In Turkey, 40 out of every 100 children in poor households
MERAL TAMERProfessor Serdar Sayan from TOBB University reminded us once more about a statistic that makes our hearts twist during Ahmet Hakan’s show on CNNTürk the other evening.
The data Professor Sayan provided based on Turkish Statistics Institute’s (TÜİK) Income Living Conditions Survey are far from surprising; however, they are thought-provoking and need to be re-emphasized in a period when the government is preparing to provide monetary incentives for third and fourth children.
In Turkey while the average child per family is one for the top 20 percent income bracket, the average child per family is 3.5 in the lowest 20 percent income bracket. In our country 40 children out of every 100 children live in poor households. In other words, the families in the lowest 20 percent income bracket have 40 percent of the children in Turkey. And these children unfortunately live lacking huge means.
According to the data provided by Professor Sayan based on TÜİK’s Income Living Conditions Survey, children of the lowest 20 percent of the income bracket live in poverty and deficiency in all fields.
1) Ninety percent of poor families do not have any meat, chicken or fish at any meal.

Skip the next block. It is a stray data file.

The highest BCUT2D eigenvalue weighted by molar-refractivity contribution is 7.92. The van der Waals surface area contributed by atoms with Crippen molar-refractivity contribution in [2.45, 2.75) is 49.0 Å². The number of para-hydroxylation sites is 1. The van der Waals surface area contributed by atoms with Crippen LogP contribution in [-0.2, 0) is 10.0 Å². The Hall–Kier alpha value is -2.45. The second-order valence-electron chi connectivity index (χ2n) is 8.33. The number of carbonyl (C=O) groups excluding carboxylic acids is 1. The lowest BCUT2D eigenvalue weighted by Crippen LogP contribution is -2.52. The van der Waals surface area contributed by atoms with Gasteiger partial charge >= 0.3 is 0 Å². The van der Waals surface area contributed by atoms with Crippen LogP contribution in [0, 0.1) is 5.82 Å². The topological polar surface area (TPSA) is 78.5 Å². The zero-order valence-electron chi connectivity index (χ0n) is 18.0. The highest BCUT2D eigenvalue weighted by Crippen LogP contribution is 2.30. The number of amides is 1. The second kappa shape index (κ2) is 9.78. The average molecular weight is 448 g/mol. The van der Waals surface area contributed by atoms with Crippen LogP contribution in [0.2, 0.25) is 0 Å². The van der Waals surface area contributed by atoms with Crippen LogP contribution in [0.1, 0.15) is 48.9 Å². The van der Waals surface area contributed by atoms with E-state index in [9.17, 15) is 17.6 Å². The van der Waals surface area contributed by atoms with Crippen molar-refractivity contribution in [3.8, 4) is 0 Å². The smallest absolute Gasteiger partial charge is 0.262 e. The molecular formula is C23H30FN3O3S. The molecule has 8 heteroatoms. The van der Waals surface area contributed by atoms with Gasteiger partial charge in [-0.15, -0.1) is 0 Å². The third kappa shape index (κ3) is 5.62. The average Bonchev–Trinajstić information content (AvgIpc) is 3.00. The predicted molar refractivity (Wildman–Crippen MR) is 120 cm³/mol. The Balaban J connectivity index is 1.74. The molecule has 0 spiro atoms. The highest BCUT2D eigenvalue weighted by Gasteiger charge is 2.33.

2) Seventy percent of these families cannot provide a suitable environment in their homes for their children to study productively.
3) Eighty-eight percent of these families cannot take their children to a doctor when they are sick because of financial incapacity.
I have written this before. The incentive of 300 Turkish Liras a month planned to increase the number of children will mostly find favor in the lowest income families of East and Southeast Anatolia. Adding new ones to the millions of children in these families, who already cannot be fed properly, who already do not have a proper place to study at home and who do not have access to a doctor when needed does not carry Turkey to its future targets; at the most, it will only increase child poverty.
Prime Minister Recep Tayyip Erdoğan has been suggesting three children per family for years; however, when the matter is not only limited to being a suggestion and has been expanded to monetary incentive, then my humble advice is for our government ministers who have been assigned to organize these incentives is to think once again, this time with their conscience.
Meral Tamer is a columnist for daily Milliyet in which this piece was published on Feb 9. It was translated into English by the Daily News staff.
MERAL TAMER - email@example.com